Chesapeake Bay watershed report card, leaves environmentalists thinking ahead for improvements
MARYLAND – Environmentalists along with Senator Ben Cardin are addressing some major improvements needed to get the next Chesapeake bay watershed report, to an A. Senator Cardin along with three experts from the University of Maryland Center for Environmental Science says, the report slightly improved from the previous year, but they are definitely not where they want to be.
Some of the major topics discussed at the live event included, oyster population, aquaculture in the Chesapeake bay, bay pollution and run off, and how communities are being impacted. Officials say the Chesapeake bay is one of the most important bodies of water to all of Maryland and surrounding states, and the report shows major areas that need improvement to continue healthy aquatic life, and healthy communities affected by the bay. “It just shows everyone that even in your area, there are things that we’re still trying to work on there are things that still need to be addressed it’s not just in one area. It’s a watershed wide issue that we need to come to together to address,” says Imani Black, Founder of Minorities in Aquaculture.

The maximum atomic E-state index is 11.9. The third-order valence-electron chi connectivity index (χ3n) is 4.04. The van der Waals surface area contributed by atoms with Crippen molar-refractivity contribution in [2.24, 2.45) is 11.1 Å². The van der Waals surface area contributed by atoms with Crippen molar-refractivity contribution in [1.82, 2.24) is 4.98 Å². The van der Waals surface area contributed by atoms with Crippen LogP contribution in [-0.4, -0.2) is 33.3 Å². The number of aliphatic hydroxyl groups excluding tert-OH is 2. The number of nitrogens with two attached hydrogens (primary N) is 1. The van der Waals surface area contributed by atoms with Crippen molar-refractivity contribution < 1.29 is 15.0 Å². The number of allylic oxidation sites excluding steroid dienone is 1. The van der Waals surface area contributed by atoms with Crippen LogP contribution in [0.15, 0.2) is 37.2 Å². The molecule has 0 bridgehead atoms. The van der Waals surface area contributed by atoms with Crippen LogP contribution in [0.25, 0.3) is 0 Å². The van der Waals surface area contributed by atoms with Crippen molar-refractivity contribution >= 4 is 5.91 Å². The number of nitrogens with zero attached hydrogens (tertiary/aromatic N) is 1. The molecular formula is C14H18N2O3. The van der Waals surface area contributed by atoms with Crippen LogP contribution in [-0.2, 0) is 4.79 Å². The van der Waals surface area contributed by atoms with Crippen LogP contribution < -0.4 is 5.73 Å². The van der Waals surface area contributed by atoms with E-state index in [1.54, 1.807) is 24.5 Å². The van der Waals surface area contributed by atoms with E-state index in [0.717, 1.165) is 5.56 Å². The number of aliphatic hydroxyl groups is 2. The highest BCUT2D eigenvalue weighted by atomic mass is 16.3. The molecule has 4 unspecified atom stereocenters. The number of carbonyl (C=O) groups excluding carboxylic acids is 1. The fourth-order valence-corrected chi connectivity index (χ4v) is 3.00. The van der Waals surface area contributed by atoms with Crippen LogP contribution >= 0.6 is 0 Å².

Meanwhile Dr. Bill Dennison, Professor and Vice President for Science Application at UMCES says “We’re interested in applying our research and our knowledge to practical real world problems. We see the Chesapeake as one of the grand challenges. A national treasure, the largest on this hemisphere, it’s also one of the most vulnerable, one of the most impacted and one of the most iconic.”
Officials say funding for environmental preservation is needed to help improve bay infrastructure to deter run off and other pollutants affecting the bay. They say these types of improvements will hopefully get their next report card to an A.